When the SEC finalizes proposed rules that eliminate the
prohibition on general solicitation and general advertising,
private funds will be free to jump in and publicly offer their
Not so fast, especially if the private fund is a commodity pool
under the Commodity Exchange Act.
Among other things, Section 201(a)(1) of the JOBS Act mandated
the SEC to revise Rule 506 of Regulation D under the Securities Act
to eliminate the prohibition against general solicitation and
general advertising for offerings to accredited investors.
Section 201(b) of the JOBS Act amends Section 4 of the Securities
Act of 1933 to clarify that offerings made under Rule 506 won't
be considered public offerings under the federal securities laws if
they rely on the exemption.
Private funds, including hedge funds that are also commodity
pools, typically rely on Section 4(a)(2) and Rule 506 to offer
their interests without registration under the 1933 Act.
Private funds also generally rely on exclusions from the definition
of an investment company provided by either Section 3(c)(1) or
3(c)(7) of the Investment Company Act. But, as a condition to
rely on either of these exclusions, the issuer must be one that is
not making and does not propose to "make a public
offering" of its securities.
The SEC's long-awaited rule proposals implementing Section
201(a) recognize the issue. The SEC unambiguously stated that
it believes that Congress, in adopting Section 201(b) of the JOBS
Act, intended to let privately offered funds make a general
solicitation under amended Rule 506 "without losing either of
the exclusions under the Investment Company Act."
While the JOBS Act addresses private offerings for purposes of
the federal securities laws, it does not specifically address how
the Section 201(a) would apply to regulation of commodity pools
that are exempt from registration under the CEA.
In particular, consider CFTC rule 4.7 and rule 4.13(a)(3), which
exempt certain hedge funds and other commodity pools from the
CEA's registration requirements. A fund can rely on rule
4.7(b) only if it "offers or sells participations in a pool
solely to qualified eligible persons." It is not clear
whether this condition prohibits marketing to the public, as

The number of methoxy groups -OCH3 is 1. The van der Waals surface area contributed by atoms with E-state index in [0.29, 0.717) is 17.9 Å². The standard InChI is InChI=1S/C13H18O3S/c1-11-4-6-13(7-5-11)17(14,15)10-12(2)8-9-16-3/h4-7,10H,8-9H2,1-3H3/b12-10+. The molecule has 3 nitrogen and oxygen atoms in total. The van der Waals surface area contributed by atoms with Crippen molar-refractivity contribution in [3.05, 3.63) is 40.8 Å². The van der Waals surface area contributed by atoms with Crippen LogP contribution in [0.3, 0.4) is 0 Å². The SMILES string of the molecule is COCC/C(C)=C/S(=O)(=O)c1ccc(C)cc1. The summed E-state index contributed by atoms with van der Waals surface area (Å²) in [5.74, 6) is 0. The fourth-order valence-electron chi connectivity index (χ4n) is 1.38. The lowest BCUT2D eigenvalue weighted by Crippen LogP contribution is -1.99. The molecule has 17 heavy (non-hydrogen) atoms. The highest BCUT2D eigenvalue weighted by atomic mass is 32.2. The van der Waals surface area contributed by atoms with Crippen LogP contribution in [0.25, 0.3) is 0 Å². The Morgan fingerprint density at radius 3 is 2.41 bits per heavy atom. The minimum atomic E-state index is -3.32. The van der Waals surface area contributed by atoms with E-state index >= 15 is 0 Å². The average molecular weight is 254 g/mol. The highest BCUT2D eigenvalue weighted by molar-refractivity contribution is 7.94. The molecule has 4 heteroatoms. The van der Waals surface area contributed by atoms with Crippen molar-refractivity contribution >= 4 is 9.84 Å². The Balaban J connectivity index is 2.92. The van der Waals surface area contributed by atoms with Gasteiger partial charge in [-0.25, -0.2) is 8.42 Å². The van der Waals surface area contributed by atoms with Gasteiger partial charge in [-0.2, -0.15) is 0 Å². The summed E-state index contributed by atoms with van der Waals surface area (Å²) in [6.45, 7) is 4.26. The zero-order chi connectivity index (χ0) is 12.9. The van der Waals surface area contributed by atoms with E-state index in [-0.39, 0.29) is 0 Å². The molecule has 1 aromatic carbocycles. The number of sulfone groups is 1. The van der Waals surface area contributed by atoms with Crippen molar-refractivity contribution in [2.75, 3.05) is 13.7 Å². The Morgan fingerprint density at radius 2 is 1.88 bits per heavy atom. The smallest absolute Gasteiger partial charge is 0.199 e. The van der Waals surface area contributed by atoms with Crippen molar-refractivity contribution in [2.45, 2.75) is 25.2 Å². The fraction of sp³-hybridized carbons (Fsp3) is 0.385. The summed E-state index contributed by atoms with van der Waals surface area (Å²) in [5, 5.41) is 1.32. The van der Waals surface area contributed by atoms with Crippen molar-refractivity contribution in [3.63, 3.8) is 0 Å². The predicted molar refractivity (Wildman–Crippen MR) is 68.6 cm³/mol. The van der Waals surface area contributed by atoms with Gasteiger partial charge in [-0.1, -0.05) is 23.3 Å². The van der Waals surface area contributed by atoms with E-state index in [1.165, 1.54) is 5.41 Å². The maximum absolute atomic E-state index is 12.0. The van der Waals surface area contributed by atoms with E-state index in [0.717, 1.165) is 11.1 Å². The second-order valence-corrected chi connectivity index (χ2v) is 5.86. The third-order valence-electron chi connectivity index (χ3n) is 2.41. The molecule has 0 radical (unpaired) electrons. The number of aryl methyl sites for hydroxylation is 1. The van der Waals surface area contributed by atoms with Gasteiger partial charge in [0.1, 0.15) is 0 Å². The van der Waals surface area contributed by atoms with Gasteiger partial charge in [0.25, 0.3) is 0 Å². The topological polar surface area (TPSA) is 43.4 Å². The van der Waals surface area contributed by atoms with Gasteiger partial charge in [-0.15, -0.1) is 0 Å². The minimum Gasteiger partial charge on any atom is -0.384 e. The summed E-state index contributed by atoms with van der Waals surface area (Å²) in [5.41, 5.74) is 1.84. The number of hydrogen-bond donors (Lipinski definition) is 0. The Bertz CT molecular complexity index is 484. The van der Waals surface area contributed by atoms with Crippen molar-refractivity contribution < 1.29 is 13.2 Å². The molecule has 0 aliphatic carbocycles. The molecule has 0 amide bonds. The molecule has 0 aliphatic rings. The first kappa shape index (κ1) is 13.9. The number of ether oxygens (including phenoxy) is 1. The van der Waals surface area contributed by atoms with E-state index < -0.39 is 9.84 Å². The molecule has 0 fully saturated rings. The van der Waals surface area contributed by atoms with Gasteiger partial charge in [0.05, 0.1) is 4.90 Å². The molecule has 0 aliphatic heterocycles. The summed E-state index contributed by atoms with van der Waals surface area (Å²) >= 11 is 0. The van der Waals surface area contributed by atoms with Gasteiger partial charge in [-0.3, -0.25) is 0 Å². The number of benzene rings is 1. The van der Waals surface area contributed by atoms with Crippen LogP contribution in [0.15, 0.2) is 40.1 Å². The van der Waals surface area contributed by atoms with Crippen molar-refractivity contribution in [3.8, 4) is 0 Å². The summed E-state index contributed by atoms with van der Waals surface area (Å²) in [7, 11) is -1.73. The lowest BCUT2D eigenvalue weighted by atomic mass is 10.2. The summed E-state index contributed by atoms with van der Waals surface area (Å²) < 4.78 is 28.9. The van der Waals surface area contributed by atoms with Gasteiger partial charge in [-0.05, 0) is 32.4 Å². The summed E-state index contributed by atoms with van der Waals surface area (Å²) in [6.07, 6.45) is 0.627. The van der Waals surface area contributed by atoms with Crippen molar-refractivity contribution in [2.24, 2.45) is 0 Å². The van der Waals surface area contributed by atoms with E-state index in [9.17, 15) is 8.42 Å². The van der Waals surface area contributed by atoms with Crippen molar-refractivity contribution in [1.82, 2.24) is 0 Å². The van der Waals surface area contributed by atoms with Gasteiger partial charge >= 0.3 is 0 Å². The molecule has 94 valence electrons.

contemplated in the proposed amendments to Rule 506.
Similarly, a fund can rely on the de minimis exception, rule
4.13(a)(3), only if the pool interests are exempt from registration
under the 1933 Act "and may not be marketed in public in the
The result is that the CFTC's rules are not in harmony with
the federal securities regulations. That is, private funds
that invest only in securities and security-based swaps, may engage
in general solicitation and advertising, while private commodity
pools, including those that rely on the rule 4.13(a)(3) de minimis
exception, would not be able to engage in general solicitation and
The Managed Funds Association makes a cogent argument in its
July 17, 2012 comment letter to the CFTC concerning
harmonization of compliance obligations under JOBS Act and CFTC
We hope the CFTC gives serious consideration to the MFA's
Because of the generality of this update, the information
provided herein may not be applicable in all situations and should
not be acted upon without specific legal advice based on particular
On November 13, 2013, the Division of Corporation Finance of the Securities and Exchange Commission issued new Compliance and Disclosure Interpretations providing guidance regarding new rules allowing for general solicitation in private offerings.
On November 14, the Division of Swap Dealer and Intermediary Oversight of the Commodity Futures Trading Commission created confusion and consternation in the derivatives world by issuing an advisory indicating that certain requirements will apply to swaps entered into between a registered non-U.S. swap dealer and a non-U.S. person if the swap is handled by personnel or agents of the non-U.S. swap dealer located in the United States.
On September 30, 2013, the US Securities and Exchange Commission Division of Trading and Markets issued Frequently Asked Questions in an effort to provide guidance regarding potential supervisory liability of broker-dealer compliance and legal personnel under Sections 15(b)(4) and 15(b)(6) of the Securities Exchange Act of 1934, as amended.
On November 12, the liquidators for two Bear Stearns overseas hedge funds filed their complaint against McGraw Hill, Standard & Poor’s, Moody’s, and Fitch in an action in New York Supreme Court alleging that fraudulent ratings led to over $1 billion in losses for the funds’ investors.
Last week the Second Circuit held that: (1) a creditor can face liability under the Fair Debt Collection Practices Act (FDCPA) when a third party it hires to contact debtors does not make bona fide attempts to collect the debt but rather acts as a mere conduit between the creditor and debtor; and (2) the assignee of a debt is not a "creditor" for purposes of the Truth in Lending Act (TILA).
Recently, the Delaware Court of Chancery in Pfeiffer v. Leedle declined to dismiss a shareholder derivative action against a board for breach of fiduciary duty, where the directors allegedly approved stock options exceeding the maximum number of options permissible under the corporation’s stock incentive plan. C.A. No. 7831-VCP (Del. Ch. Nov. 8, 2013).